Posting in Design
The refurbished Kawasaki bike, retrofitted with an engine from an electrical generator, reportedly gets 100 miles per gallon of veggie oil.
People have been running their cars on biodiesel fuel - often little more than recycled vegetable oil - for years. But a mechanical engineer named John Petsche recently brought vegetable oil to the next level.
He took a second-hand motorcycle, a Kawasaki KZ400, and reconfigured it with a six-horsepower diesel engine from an electric generator that he retuned to run on vegetable oil. Not only did the bike work, it hit a record-setting 56.535 mph at the Loring Timing Association this month.
Petsche says it took 18 months to retrofit the motorcycle's original design for land speed racing. "I am interested in alternate energy and mechanics and this seemed like a great way to combine the two," Petsche said.
According to its owner, the bike gets a jaw-dropping 100 miles per gallon of vegetable oil. At the Loring Timing Association, the motorcycle reached a top speed of 56 mph, claiming the record in the 350-cc Alternate Fuel class.
The bike currently uses a single-speed drive and a centrifugal clutch, which limits its performance, but Petsche already has improvements in mind: he plans to upgrade the drivetrain to improve acceleration, so he can beat his own record at next year's event.
Petsche says he would eventually like to build a version capable of making it to Alaska on vegetable oil.
Photos by Daniel Falkenstrom via Make
Sep 19, 2011
A 100 mile/US gallon motorcycle that goes 56 miles per hour seems pretty ordinary to me. What was the record sanctioning body and what was the category for this achievement? I respect and admire John Petsche for what he did here, but it really doesn't seem very far out of the custom motorcycle fabricator tradition. And I wish it had a muffler. 99% of sane people hate loud motorcycles.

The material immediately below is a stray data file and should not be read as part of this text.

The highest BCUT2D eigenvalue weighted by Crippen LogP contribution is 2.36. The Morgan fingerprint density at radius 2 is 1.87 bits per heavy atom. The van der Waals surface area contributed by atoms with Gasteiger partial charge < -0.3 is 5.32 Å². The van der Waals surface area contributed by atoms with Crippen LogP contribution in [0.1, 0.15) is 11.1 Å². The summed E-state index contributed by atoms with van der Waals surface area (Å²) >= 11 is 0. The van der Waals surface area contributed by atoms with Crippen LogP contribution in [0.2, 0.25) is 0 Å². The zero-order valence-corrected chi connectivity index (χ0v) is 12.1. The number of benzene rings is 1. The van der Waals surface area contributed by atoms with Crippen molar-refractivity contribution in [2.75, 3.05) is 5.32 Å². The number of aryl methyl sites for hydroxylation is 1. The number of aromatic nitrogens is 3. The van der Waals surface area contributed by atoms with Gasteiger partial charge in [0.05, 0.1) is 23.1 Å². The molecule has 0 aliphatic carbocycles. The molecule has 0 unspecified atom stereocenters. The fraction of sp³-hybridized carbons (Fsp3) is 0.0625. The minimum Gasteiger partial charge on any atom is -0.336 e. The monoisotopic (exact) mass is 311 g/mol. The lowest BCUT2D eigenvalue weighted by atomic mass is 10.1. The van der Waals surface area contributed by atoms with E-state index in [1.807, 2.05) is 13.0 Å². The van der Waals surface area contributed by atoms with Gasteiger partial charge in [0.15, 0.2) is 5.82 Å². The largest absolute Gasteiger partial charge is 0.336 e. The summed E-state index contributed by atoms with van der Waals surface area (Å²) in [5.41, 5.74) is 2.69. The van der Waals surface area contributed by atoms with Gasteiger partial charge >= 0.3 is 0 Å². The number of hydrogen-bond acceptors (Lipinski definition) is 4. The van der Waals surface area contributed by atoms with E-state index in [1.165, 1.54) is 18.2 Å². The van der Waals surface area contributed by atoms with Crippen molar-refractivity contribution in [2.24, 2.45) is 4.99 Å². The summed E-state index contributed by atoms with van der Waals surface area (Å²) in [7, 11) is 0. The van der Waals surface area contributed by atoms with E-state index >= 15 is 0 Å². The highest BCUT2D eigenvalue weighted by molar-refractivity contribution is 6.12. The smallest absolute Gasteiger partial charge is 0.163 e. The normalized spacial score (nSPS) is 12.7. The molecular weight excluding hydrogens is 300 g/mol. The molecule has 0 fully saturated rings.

After a bit of Googling, I was able to find out that this is a 325cc Diesel engine. Funny thing is, I had a 1971 Honda CB100 (99cc gasoline engine) that got 100 mpg, and it topped out at about 55 mph. I'm amazed that 56 mph set a record in this class. Perhaps the centrifugal clutch is the problem. I'll be interested in seeing how he improves it for next year. At 325cc, if geared properly, it should be able to do 100 mpg, and continue to get 100 mpg at normal speeds.
can we buy them? with part numbers or fab techniques? this would be an awesome project for this winter , then ready for summer !
Article says right out: "At the Loring Timing Association, the motorcycle reached a top speed of 56 mph, claiming the record in the 350-cc Alternate Fuel class." And if you're chasing speed/mileage records, you don't want the added weight of a muffler. The bike is "purebred" for "land speed racing" (also right there in the article).
I'd speculate that your 99cc engine got most of its HP from high rpm. I'll bet the diesel, coming from an electric generator, was more designed for higher HP at a lower, steady rpm, and probably wouldn't max out at the same rpm as your 90cc. Remember, the speed is probably important on the generator because it has to come up with 60Hz AC (assuming this was an AC backup generator like the gas one I use when hurricanes and blizzards blow through the neighborhood. He may need an overdrive of sorts, like the 4th gear on an old VW Beetle (I recall it was something like 0.9:1, engine:transmission). I do like the pull-start on the side! It's just an overgrown diesel lawnmower engine. Your 99cc was a weed-wacker on steroids and speed! :- D
Your Honda was using pump gas, correct? Most people tend to assume vegetable oil doesn't have the octane (OK, cetane--and just how do you equate octane ratings to cetane ratings, anyway?) to compete with petroleum-powered motors.
Come on. This ain't rocket science. A little research, some imagination and innovation and there you are. The guy just said, "why not?" then put in the work to get'r done. Great article to inspire, Channtal.
I need to read more slowly. http://lta-lsr.com has lots of information about their activities. They seem to be pretty new and I wish them lots of success. It looks like this was the only alternate fuel vehicle to compete so far. If I still had my old 40 hp Rabbit diesel I'd love to put a little soybean oil in the tank and set a record myself.